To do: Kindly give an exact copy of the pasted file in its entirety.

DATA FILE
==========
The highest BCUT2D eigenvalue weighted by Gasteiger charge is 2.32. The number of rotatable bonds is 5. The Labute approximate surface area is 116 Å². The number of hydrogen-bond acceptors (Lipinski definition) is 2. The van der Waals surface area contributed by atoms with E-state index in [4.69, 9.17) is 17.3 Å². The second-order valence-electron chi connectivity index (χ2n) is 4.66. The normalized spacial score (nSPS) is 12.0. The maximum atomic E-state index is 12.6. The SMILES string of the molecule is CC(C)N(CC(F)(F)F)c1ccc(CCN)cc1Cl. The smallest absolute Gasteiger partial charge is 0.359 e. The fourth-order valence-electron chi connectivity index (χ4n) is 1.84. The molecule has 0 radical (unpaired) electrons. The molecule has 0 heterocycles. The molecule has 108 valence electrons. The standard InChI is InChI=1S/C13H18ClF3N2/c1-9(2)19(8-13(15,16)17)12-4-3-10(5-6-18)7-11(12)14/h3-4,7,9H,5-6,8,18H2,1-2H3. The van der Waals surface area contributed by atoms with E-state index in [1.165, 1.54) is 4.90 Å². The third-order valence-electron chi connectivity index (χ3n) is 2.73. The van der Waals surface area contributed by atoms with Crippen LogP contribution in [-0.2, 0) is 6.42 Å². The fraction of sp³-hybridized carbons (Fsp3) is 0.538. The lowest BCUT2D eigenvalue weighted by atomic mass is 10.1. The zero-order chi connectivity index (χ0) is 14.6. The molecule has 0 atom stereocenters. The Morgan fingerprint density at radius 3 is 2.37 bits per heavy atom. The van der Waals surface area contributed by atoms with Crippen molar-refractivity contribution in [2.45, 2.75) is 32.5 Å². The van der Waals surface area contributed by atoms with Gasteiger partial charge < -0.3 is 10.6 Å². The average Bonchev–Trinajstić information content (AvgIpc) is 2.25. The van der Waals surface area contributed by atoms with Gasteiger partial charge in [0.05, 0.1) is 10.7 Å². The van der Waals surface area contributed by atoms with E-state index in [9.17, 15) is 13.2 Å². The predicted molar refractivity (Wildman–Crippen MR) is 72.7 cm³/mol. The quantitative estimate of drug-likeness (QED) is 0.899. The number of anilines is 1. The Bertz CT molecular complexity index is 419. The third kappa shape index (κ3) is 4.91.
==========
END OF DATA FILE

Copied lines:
The highest BCUT2D eigenvalue weighted by Gasteiger charge is 2.32. The number of rotatable bonds is 5. The Labute approximate surface area is 116 Å². The number of hydrogen-bond acceptors (Lipinski definition) is 2. The van der Waals surface area contributed by atoms with E-state index in [4.69, 9.17) is 17.3 Å². The second-order valence-electron chi connectivity index (χ2n) is 4.66. The normalized spacial score (nSPS) is 12.0. The maximum atomic E-state index is 12.6. The SMILES string of the molecule is CC(C)N(CC(F)(F)F)c1ccc(CCN)cc1Cl. The smallest absolute Gasteiger partial charge is 0.359 e. The fourth-order valence-electron chi connectivity index (χ4n) is 1.84. The molecule has 0 radical (unpaired) electrons. The molecule has 0 heterocycles. The molecule has 108 valence electrons. The standard InChI is InChI=1S/C13H18ClF3N2/c1-9(2)19(8-13(15,16)17)12-4-3-10(5-6-18)7-11(12)14/h3-4,7,9H,5-6,8,18H2,1-2H3. The van der Waals surface area contributed by atoms with E-state index in [1.165, 1.54) is 4.90 Å². The third-order valence-electron chi connectivity index (χ3n) is 2.73. The van der Waals surface area contributed by atoms with Crippen LogP contribution in [-0.2, 0) is 6.42 Å². The fraction of sp³-hybridized carbons (Fsp3) is 0.538. The lowest BCUT2D eigenvalue weighted by atomic mass is 10.1. The zero-order chi connectivity index (χ0) is 14.6. The molecule has 0 atom stereocenters. The Morgan fingerprint density at radius 3 is 2.37 bits per heavy atom. The van der Waals surface area contributed by atoms with Crippen molar-refractivity contribution in [2.45, 2.75) is 32.5 Å². The van der Waals surface area contributed by atoms with Gasteiger partial charge < -0.3 is 10.6 Å². The average Bonchev–Trinajstić information content (AvgIpc) is 2.25. The van der Waals surface area contributed by atoms with Gasteiger partial charge in [0.05, 0.1) is 10.7 Å². The van der Waals surface area contributed by atoms with E-state index in [9.17, 15) is 13.2 Å². The predicted molar refractivity (Wildman–Crippen MR) is 72.7 cm³/mol. The quantitative estimate of drug-likeness (QED) is 0.899. The number of anilines is 1. The Bertz CT molecular complexity index is 419. The third kappa shape index (κ3) is 4.91.